He then illuminated the slide with ultraviolet light, causing the chlorophyll-laden cells to fluoresce an eerie red. He pointed out that the heterocysts did not react to the light like that. No chlorophyll, no fluorescence. I'm very grateful to Professor Domozych for giving me a copy of these photos to show on my blog. I told him he could keep the samples I fished out of the lake, and he seemed pleased to have them, explaining that his students could cultivate some more. Cyanobacteria is fascinating stuff.

Professor Domozych told me that these Nostoc balls can sometimes grow to the size of baseballs; he had heard about some pond in California, where these large balls sink at night and lie on the bottom, but when the sun rises, they pop up to the surface, causing the water to look like it's full of big bubbles. Another thing I learned about them (I found this out browsing the web) is that some species are good to eat. Apparently, you can buy dried Nostoc balls in Asian markets and use them in stir-fries or soups or as thickeners for other foods.

I have certainly learned some new things today about cyanobacteria. Now I'll have to find out how it tastes. But, oh darn! I gave my Nostoc balls away. Too bad.

Tuesday, September 22, 2009

The "Ancient Scouts" Troop Down to the River

Cloudy and warm today, with the threat of a little rain. But that didn't stop the group of folks called the "Ancient Scouts" from climbing down the rocky banks to explore the Ice Meadows on the Hudson River just north of Warrensburg. Former Girl Scouts and Explorers who'd adventured together many years ago in Atlanta, Georgia, this group of about a dozen had gathered in Schroon Lake for a reunion this week, and a visit to the Ice Meadows was only one of the excursions on their agenda today. It's too long a story to tell right now, but somehow I ended up being their guide to this remarkable habitat along the river.

Now in their 70s or 80s (I'm guessing), they had also invited their former scout leader along for the reunion -- a woman named Jean who was still so agile we "youngsters" struggled to keep up with her, even though she was in her 90s. How I wish I had taken some photos of the group, but they kept me mighty busy answering questions and searching for stuff to show them, and then all of a sudden they had to go -- some off to climb a mountain, others to visit the Adirondack Museum in Blue Mountain Lake. I'm glad I at least had a chance to chat with Jean about my own adventures as a Girl Scout long ago. Long before anyone heard of Women's Lib, the scouts taught me confidence in my own strength and judgment. We didn't have to wait around for the boys to come help, and we learned lots of cool woodsy stuff and campcraft skills. I still know how to light a campfire in the rain.

Speaking of which, it began to rain just a little as the Ancient Scouts drove off, but I didn't feel like leaving the river quite yet. Even under a solid grey sky, the fall colors were lovely, and hey, I'd driven 40 miles to get here, might as well get my money's worth. Except for the asters, very few flowers were still in bloom, but I did see this scrufty little Shrubby Cinquefoil showing its sunny yellow blooms against the warm rusty gold of a dwarfed Royal Fern.

Sheltering among the clefts in the rocks, these stunted Winterberry shrubs were laden with full-size red berries. If you look really close, there's one tiny Harebell off to the left. Such a dainty appearing flower, it's hard to believe it can thrive in such a harsh habitat, where plants are crushed under 10 or more feet of "frazil" ice each winter.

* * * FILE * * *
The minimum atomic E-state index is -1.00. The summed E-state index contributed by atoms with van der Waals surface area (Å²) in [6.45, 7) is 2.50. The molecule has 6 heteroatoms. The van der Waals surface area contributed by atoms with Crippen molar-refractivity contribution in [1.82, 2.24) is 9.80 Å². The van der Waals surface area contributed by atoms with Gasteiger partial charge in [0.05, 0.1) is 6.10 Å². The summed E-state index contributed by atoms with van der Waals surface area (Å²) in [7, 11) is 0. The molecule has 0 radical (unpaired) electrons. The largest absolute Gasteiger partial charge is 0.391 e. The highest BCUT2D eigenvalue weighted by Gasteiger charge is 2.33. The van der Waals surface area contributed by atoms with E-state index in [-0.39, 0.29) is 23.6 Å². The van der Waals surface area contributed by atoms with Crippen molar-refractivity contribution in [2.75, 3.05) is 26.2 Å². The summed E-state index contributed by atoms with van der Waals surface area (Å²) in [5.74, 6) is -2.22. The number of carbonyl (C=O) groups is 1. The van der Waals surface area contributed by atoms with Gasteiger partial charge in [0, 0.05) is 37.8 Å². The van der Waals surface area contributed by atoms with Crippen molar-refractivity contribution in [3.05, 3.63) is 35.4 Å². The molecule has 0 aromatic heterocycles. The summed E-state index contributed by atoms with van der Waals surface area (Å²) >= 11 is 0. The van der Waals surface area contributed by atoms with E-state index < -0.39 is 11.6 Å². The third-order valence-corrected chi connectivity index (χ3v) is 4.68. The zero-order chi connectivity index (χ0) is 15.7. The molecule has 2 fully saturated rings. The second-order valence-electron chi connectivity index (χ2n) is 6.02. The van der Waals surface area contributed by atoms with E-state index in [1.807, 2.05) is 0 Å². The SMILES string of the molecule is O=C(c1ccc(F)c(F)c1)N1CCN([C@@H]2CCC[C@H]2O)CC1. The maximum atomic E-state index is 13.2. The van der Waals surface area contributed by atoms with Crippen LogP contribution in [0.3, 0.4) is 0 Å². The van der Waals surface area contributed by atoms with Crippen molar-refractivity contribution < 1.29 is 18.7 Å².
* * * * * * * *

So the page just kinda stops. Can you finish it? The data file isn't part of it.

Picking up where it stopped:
The rose petals long gone, these rose hips have their own kind of beauty.

As the river rounded a curve in the bank, the foam swirled around in fascinating patterns.

Monday, September 21, 2009

A Blue-sky Day on a Transformed River

The scarlet leaves of a Highbush Blueberry, set off by a blue, blue sky

What a spectacular blue-sky day! Warm, no wind, a sky so clear you could see all the way to heaven. I'd meant to spend the day on the couch, trying to sleep off this cold that came back with a vengeance, but man, I could not stop myself, I had to get out on that river! A nice quiet paddle, sun on my face, fresh air in my lungs, no effort at all to move across glassy water -- how could that not be healing?

So off to Potter Road I drove, carrying my boat through the woods to put in near Bear's Bathtub. Here's the view that met my eyes: just the sight of that peaceful river was as restful as a good nap.

Even out on the open river the water lay still as glass, unruffled by any boaters of any kind.

But someone had pulled the plug since I was here two day ago. The water level has dropped to where it always used to be this time of year, but hasn't been in at least four years. This photo shows an area I once called Stony Brook Marsh, but which has looked more like a lake for years. Today it resumed its old stony brookish appearance, but without the accompanying rushes and wildflowers that used to line the stream. Today there was only mud -- stinky mud that sucked the shoes right off my feet when I tried to walk on it. But give it a week, I bet the grasses and flowers will spring back to life.

I saw hundreds of snails marooned on mud flats. Others were bobbing about on the water, clearly dead. Can't these snails move themselves into water by skooshing along on slime like land snails do? Along the banks I saw piles of cracked snail shell fragments. Some river critters are feasting on easy-access escargot.

I hadn't seen this stump above water for several years. I used to find Creeping Spearwort sprawling across its surface. I wonder if it might come back, if the river stays this low.

Well, bless my stars, it's still here, that Creeping Spearwort! No flowers as yet, but those are surely its arching runners, now turning green, still alive after several years of inundation.

What survivors, what patient creatures these wildflowers are, to lie in wait in the murky depths on the chance the day may come when they can breathe the air again. And here I am, complaining about a cold that has lasted only a little over a week.

Sunday, September 20, 2009

Amazing and Acrobatic Dragonfly Sex